SYRACUSE — The Wawasee Area Conservancy Foundation announces the results from the first year of their landmark Wawasee Inlets Nutrient Study. This study is the first of its kind for the Wawasee Watershed and the data from the three year scientific effort will yield a comprehensive analysis of nutrient and sediment loads. The WACF is working in partnership with Ecosystems Connections Institute.
The first year of the WINS successfully generated a scientific set data that describes how much nutrients and sediment entered the lake. ECI analyzed 18,359 individual data points, correlated data to rainfall and stream flow, ran multiple complex statistical analyses, generated graphs, and summarized the findings. In total, it is a 186-page document packed with robust data and explanations.
The wide-ranging study was designed by WACF under the direction of Dr. Jerry Sweeten, Professor Emeritus of Environmental Studies at Manchester University and Senior Research Scientist with ECI. “Even though it will take the full three years to properly assess the state of our watershed, we are excited about the early findings,” stated Beth Morris, WACF board ecology chair. “Our ecology committee will be working hard to fully analyze this report and provide key insights to guide our restoration and remediation efforts moving forward.”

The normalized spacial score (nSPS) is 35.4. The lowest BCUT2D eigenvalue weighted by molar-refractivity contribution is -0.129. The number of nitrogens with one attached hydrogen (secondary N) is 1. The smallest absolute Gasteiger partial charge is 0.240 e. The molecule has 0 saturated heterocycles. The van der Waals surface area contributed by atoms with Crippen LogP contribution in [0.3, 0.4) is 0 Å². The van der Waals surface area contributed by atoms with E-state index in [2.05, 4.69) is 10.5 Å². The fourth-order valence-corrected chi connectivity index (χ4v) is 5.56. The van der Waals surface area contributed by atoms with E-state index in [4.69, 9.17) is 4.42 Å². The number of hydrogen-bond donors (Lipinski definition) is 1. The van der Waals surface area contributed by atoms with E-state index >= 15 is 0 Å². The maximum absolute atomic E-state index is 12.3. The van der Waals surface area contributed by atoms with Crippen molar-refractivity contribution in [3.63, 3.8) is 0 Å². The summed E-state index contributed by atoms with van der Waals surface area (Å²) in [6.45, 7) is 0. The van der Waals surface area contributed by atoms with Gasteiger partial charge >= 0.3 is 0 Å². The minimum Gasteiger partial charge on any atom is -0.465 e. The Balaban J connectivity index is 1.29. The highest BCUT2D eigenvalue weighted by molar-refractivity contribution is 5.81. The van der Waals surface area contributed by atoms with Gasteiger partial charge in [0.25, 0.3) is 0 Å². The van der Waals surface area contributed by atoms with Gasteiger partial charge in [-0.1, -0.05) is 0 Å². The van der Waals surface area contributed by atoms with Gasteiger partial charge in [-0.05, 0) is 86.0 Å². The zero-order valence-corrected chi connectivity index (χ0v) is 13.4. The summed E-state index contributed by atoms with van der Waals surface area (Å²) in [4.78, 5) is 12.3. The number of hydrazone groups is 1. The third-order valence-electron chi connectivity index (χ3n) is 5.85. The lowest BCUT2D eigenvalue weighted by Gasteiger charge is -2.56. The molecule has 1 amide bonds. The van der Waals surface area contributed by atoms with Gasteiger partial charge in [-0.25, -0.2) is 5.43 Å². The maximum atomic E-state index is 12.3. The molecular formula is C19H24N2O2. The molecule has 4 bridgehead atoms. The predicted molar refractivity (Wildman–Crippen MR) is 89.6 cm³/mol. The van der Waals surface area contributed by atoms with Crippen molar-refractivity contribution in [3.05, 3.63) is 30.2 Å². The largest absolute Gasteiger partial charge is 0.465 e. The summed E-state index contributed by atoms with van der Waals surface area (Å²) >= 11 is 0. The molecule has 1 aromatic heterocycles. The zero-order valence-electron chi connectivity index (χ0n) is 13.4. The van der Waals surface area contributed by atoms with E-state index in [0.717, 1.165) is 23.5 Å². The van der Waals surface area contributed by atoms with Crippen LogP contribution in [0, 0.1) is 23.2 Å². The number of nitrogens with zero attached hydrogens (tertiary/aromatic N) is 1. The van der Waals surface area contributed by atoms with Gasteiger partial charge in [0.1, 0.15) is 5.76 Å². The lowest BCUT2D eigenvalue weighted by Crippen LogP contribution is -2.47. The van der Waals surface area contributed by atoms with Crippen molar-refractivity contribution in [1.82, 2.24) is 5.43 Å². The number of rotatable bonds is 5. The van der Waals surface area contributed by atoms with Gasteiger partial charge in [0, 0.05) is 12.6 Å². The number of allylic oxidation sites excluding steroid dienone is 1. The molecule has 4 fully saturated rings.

WINS has already revealed a key scientific baseline for the watershed: it takes 2.2 years to totally replace the water in Lake Wawasee (lake water retention time). The study also identified that in one year, just under one-half of the lake water is replaced (water replacement rate). Understanding the amount of water coming into the lake, as well as how long it takes to replace all of the lake water, will help WACF understand the chronic effect of nutrients and sediment entering the lake. In turn WACF leadership will be able to identify the best course of action to proactively manage these risks and to build productive conservation partnerships.
And this is just the beginning. “Our team was thrilled to identify a scientifically accurate retention time and replacement rate, and we are even more excited about what will be uncovered in years two and three,” shared Dr. Sweeten. “These data points, along with continued scientific analysis, place WACF in the best possible position to positively impact the watershed for generations to come.”
The testing started in the spring of 2019 and will continue for two more years. To learn more about this landmark study, visit http://wacf.com/water-quality/inlets-nutrient-study/.